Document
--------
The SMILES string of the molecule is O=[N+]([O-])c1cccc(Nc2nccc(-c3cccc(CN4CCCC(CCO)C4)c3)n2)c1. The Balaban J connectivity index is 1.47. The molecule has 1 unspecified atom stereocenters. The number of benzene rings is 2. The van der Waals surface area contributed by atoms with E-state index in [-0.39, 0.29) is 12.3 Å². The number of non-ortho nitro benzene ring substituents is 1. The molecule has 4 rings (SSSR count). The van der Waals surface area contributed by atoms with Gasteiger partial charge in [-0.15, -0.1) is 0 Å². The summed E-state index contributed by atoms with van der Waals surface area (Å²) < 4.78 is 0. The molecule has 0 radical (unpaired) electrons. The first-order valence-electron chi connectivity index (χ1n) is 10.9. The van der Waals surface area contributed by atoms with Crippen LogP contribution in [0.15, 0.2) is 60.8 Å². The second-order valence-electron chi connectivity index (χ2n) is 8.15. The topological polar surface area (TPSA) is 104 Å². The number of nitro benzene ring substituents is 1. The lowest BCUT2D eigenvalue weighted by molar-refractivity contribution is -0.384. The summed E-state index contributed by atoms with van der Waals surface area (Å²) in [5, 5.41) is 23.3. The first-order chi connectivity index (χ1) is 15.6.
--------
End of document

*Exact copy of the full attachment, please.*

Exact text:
The SMILES string of the molecule is O=[N+]([O-])c1cccc(Nc2nccc(-c3cccc(CN4CCCC(CCO)C4)c3)n2)c1. The Balaban J connectivity index is 1.47. The molecule has 1 unspecified atom stereocenters. The number of benzene rings is 2. The van der Waals surface area contributed by atoms with E-state index in [-0.39, 0.29) is 12.3 Å². The number of non-ortho nitro benzene ring substituents is 1. The molecule has 4 rings (SSSR count). The van der Waals surface area contributed by atoms with Gasteiger partial charge in [-0.15, -0.1) is 0 Å². The summed E-state index contributed by atoms with van der Waals surface area (Å²) < 4.78 is 0. The molecule has 0 radical (unpaired) electrons. The first-order valence-electron chi connectivity index (χ1n) is 10.9. The van der Waals surface area contributed by atoms with Crippen LogP contribution in [0.15, 0.2) is 60.8 Å². The second-order valence-electron chi connectivity index (χ2n) is 8.15. The topological polar surface area (TPSA) is 104 Å². The number of nitro benzene ring substituents is 1. The lowest BCUT2D eigenvalue weighted by molar-refractivity contribution is -0.384. The summed E-state index contributed by atoms with van der Waals surface area (Å²) in [5, 5.41) is 23.3. The first-order chi connectivity index (χ1) is 15.6.